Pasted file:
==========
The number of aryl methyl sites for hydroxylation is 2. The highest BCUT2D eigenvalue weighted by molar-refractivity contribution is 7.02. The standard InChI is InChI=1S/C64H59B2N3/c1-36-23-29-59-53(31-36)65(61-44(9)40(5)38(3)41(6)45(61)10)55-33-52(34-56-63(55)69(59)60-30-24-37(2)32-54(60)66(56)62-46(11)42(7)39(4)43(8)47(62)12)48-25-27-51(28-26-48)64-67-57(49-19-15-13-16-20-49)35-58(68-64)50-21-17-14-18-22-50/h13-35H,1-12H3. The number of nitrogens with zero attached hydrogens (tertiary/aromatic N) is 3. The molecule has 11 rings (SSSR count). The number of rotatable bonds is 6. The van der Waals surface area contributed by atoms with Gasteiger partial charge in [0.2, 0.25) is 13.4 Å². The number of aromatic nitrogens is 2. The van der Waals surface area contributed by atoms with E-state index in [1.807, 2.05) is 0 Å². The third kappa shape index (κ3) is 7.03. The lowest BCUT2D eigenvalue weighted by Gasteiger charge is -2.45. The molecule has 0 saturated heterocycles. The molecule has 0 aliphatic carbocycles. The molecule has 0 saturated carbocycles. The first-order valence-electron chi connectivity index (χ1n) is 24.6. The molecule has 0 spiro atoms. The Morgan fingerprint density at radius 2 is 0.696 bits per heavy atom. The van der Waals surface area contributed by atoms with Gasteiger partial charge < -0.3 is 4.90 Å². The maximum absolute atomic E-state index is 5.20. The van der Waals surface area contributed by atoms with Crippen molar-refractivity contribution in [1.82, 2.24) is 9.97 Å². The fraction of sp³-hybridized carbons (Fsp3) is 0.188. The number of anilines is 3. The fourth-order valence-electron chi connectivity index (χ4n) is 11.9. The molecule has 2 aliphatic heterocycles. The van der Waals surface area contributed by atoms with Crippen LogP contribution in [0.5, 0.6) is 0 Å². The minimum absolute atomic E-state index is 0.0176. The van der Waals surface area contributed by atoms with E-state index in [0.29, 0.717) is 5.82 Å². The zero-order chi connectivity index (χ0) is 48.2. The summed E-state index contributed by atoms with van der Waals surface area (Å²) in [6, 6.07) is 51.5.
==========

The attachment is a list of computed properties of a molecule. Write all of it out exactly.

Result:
The number of aryl methyl sites for hydroxylation is 2. The highest BCUT2D eigenvalue weighted by molar-refractivity contribution is 7.02. The standard InChI is InChI=1S/C64H59B2N3/c1-36-23-29-59-53(31-36)65(61-44(9)40(5)38(3)41(6)45(61)10)55-33-52(34-56-63(55)69(59)60-30-24-37(2)32-54(60)66(56)62-46(11)42(7)39(4)43(8)47(62)12)48-25-27-51(28-26-48)64-67-57(49-19-15-13-16-20-49)35-58(68-64)50-21-17-14-18-22-50/h13-35H,1-12H3. The number of nitrogens with zero attached hydrogens (tertiary/aromatic N) is 3. The molecule has 11 rings (SSSR count). The number of rotatable bonds is 6. The van der Waals surface area contributed by atoms with Gasteiger partial charge in [0.2, 0.25) is 13.4 Å². The number of aromatic nitrogens is 2. The van der Waals surface area contributed by atoms with E-state index in [1.807, 2.05) is 0 Å². The third kappa shape index (κ3) is 7.03. The lowest BCUT2D eigenvalue weighted by Gasteiger charge is -2.45. The molecule has 0 saturated heterocycles. The molecule has 0 aliphatic carbocycles. The molecule has 0 saturated carbocycles. The first-order valence-electron chi connectivity index (χ1n) is 24.6. The molecule has 0 spiro atoms. The Morgan fingerprint density at radius 2 is 0.696 bits per heavy atom. The van der Waals surface area contributed by atoms with Gasteiger partial charge < -0.3 is 4.90 Å². The maximum absolute atomic E-state index is 5.20. The van der Waals surface area contributed by atoms with Crippen molar-refractivity contribution in [1.82, 2.24) is 9.97 Å². The fraction of sp³-hybridized carbons (Fsp3) is 0.188. The number of anilines is 3. The fourth-order valence-electron chi connectivity index (χ4n) is 11.9. The molecule has 2 aliphatic heterocycles. The van der Waals surface area contributed by atoms with Crippen LogP contribution in [0.5, 0.6) is 0 Å². The minimum absolute atomic E-state index is 0.0176. The van der Waals surface area contributed by atoms with E-state index in [0.29, 0.717) is 5.82 Å². The zero-order chi connectivity index (χ0) is 48.2. The summed E-state index contributed by atoms with van der Waals surface area (Å²) in [6, 6.07) is 51.5.